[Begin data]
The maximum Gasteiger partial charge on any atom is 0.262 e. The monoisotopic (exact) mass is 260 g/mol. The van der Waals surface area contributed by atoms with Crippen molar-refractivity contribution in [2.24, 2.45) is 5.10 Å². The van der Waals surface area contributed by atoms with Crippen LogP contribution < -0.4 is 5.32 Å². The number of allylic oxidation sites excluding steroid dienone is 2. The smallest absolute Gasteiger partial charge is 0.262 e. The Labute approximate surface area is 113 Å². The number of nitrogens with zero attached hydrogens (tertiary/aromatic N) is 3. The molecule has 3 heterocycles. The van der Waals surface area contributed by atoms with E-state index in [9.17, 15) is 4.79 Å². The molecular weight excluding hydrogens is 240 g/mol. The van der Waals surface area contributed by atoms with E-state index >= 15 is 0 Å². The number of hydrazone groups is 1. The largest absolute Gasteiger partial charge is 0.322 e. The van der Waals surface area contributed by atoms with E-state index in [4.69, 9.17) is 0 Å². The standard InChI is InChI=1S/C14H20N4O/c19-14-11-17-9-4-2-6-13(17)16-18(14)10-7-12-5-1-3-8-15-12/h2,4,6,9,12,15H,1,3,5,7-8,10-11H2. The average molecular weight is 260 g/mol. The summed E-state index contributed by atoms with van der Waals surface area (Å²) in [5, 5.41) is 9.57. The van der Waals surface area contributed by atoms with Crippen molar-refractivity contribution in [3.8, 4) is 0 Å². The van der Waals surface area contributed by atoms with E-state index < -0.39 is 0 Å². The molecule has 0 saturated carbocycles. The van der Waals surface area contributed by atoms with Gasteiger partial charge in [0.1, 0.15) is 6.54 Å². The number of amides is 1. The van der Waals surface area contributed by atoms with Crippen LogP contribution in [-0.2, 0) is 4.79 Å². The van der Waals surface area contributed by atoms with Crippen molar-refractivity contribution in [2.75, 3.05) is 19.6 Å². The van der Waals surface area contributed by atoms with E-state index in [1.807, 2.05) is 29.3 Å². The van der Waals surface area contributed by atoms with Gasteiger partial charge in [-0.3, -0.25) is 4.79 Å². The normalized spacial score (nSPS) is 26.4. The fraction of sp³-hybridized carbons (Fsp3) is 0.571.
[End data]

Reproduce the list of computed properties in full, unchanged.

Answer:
The maximum Gasteiger partial charge on any atom is 0.262 e. The monoisotopic (exact) mass is 260 g/mol. The van der Waals surface area contributed by atoms with Crippen molar-refractivity contribution in [2.24, 2.45) is 5.10 Å². The van der Waals surface area contributed by atoms with Crippen LogP contribution < -0.4 is 5.32 Å². The number of allylic oxidation sites excluding steroid dienone is 2. The smallest absolute Gasteiger partial charge is 0.262 e. The Labute approximate surface area is 113 Å². The number of nitrogens with zero attached hydrogens (tertiary/aromatic N) is 3. The molecule has 3 heterocycles. The van der Waals surface area contributed by atoms with E-state index in [9.17, 15) is 4.79 Å². The molecular weight excluding hydrogens is 240 g/mol. The van der Waals surface area contributed by atoms with E-state index >= 15 is 0 Å². The number of hydrazone groups is 1. The largest absolute Gasteiger partial charge is 0.322 e. The van der Waals surface area contributed by atoms with E-state index in [4.69, 9.17) is 0 Å². The standard InChI is InChI=1S/C14H20N4O/c19-14-11-17-9-4-2-6-13(17)16-18(14)10-7-12-5-1-3-8-15-12/h2,4,6,9,12,15H,1,3,5,7-8,10-11H2. The average molecular weight is 260 g/mol. The summed E-state index contributed by atoms with van der Waals surface area (Å²) in [5, 5.41) is 9.57. The van der Waals surface area contributed by atoms with Crippen molar-refractivity contribution in [3.8, 4) is 0 Å². The van der Waals surface area contributed by atoms with E-state index < -0.39 is 0 Å². The molecule has 0 saturated carbocycles. The van der Waals surface area contributed by atoms with Gasteiger partial charge in [0.1, 0.15) is 6.54 Å². The number of amides is 1. The van der Waals surface area contributed by atoms with Crippen LogP contribution in [-0.2, 0) is 4.79 Å². The van der Waals surface area contributed by atoms with Crippen molar-refractivity contribution in [2.75, 3.05) is 19.6 Å². The van der Waals surface area contributed by atoms with E-state index in [1.807, 2.05) is 29.3 Å². The van der Waals surface area contributed by atoms with Gasteiger partial charge in [-0.3, -0.25) is 4.79 Å². The normalized spacial score (nSPS) is 26.4. The fraction of sp³-hybridized carbons (Fsp3) is 0.571.